June 5, 2014
By Dave Hirschman
Pilots find breathtaking beauty in the curve of a propeller, the shape of a wing, even the thoughtful interface of a piece of avionics. But who makes this stuff and, in some cases, keeps it beautiful for decades? Our occasional Craftsmanship series explores the people who create—and re-create—these things for us. —Tom Haines
Working in a confined, hard-to-reach space deep inside a Super Cub fuselage, Darin Meggers lifts up his head to ask for a piece of tape. His father, Roger Meggers, anticipating the request, has already brought a roll from the far side of their tidy shop. He tears off a stub and hands it to Darin.
Here on the wind-swept, rolling plains of extreme eastern Montana, an area known for its vast grasslands, oil, and dinosaur fossils, this father-and-son team at Baker Air Service has restored dozens of Piper Super Cubs to as-new or better-than-new condition. Their masterpiece is an astonishingly accurate restoration of a 1950 Super Cub, the very first manufactured in Lock Haven, Pennsylvania. That airplane, N5410H, returned to the skies in 2012.
The Meggers’ exhaustive research and painstaking efforts at returning every aspect of the original Super Cub to mint condition has won them accolades in vintage aircraft circles, top national restoration awards, and the respect and gratitude of their peers. But their recent notoriety hasn’t altered the quiet, focused, respectful way that they go about their daily tasks in this harsh and remote oil boomtown of 2,000 people bordering the North Dakota badlands.
“We’re both perfectionists,” Roger, a burly pipeline patrol pilot, mechanic, and entrepreneur says of himself and his 28-year-old son. “Each of us knows how the other one thinks, so we help each other all the time without really being asked. Darin was raised in this shop, and we’ve worked together so long that providing a little help when it’s needed is almost a reflex.”
Roger’s stoic, weather-lined face quickly breaks into a wide grin when he talks about working with his son, a tall, lanky, soft spoken, and faultlessly polite fellow pilot and mechanic. Darin nods in agreement with his dad’s observations before ducking back into the fuselage.
When Darin was seeking an airframe and powerplant certificate in 2004, an FAA inspector asked Roger to document his son’s practical work experience. Roger showed a scrapbook containing photos of dozens of completed aircraft restorations, and Darin appeared in almost every one, first as a toddler, then a little boy, and finally a gangly teen.
“He’s been involved in almost everything that’s gone on here since he was old enough to stand up,” Roger says. “He’s learned everything I could teach him and much more. I’m still technically in charge, but he’s got his own ideas about what we should do and how we should do them, and I value his opinions. His skills and level of perfectionism go far beyond mine.”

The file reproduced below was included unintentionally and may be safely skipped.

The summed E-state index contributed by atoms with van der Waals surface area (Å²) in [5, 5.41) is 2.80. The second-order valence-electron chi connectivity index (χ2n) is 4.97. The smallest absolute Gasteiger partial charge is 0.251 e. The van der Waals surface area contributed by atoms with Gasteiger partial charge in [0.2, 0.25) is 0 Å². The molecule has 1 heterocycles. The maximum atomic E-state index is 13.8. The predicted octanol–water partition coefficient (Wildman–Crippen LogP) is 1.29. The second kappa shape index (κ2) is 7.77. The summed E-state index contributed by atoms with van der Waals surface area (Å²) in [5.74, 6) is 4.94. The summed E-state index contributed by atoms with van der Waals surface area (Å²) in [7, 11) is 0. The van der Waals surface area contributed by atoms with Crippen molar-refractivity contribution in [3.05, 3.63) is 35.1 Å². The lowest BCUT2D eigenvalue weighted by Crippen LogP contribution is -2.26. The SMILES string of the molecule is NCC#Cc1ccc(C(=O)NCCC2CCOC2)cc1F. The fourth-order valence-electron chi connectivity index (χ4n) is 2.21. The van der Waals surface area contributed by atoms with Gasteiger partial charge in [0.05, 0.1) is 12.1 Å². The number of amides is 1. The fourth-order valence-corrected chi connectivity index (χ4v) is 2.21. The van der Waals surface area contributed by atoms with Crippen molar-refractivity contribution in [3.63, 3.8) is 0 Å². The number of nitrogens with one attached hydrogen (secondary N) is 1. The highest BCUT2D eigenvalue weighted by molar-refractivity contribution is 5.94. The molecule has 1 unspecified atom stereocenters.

Darin artfully deflects his dad’s praise by pointing out that he still isn’t Roger’s equal in specialized areas such as fabric covering and painting, or engine overhauls. And Darin has logged about 5,000 hours of flight time. That’s a big number, but it’s less than one-quarter of his dad’s current total. “You may not be as confident in your skills in some areas as I am in mine,” Roger says. “But that will come sooner than you think.”
The original Super Cub had a tough, sparsely documented life. N5410H first flew on November 23, 1949, and that first 30-minute test flight wasn’t seen as a watershed moment for Piper, or general aviation, or the pilot who performed it.
“Test flight” was noted in the airframe logbook, along with the duration and the empty weight: 781 pounds.
No photos of the airplane are known to exist from that era.
Next, it went to Portland, Oregon, where it was used as a testbed for agricultural modifications. The owner added an experimental landing gear for backcountry operations as well as flaps, and a 150-horsepower Lycoming engine replaced the original 90-horsepower Continental after just 121 flight hours.
The airplane was put to work as a sprayer in Idaho and Montana, and it suffered some hard knocks. The landing gear was badly damaged in an agricultural mishap, and a wing was scraped in a ground loop. The damage and repairs were dutifully noted in aircraft logbooks, but the descriptions were spare and leave much to the imagination.
The working airplane was owned for nearly 40 years by an individual in Idaho, then was offered for sale on eBay in 2008. The online advertisement made no mention of the forlorn Super Cub being the first ever produced. The ad came to the Meggers’ attention, but the airplane seemed unremarkable. “A ratty old Super Cub,” Roger thought to himself, and a bit overpriced at that.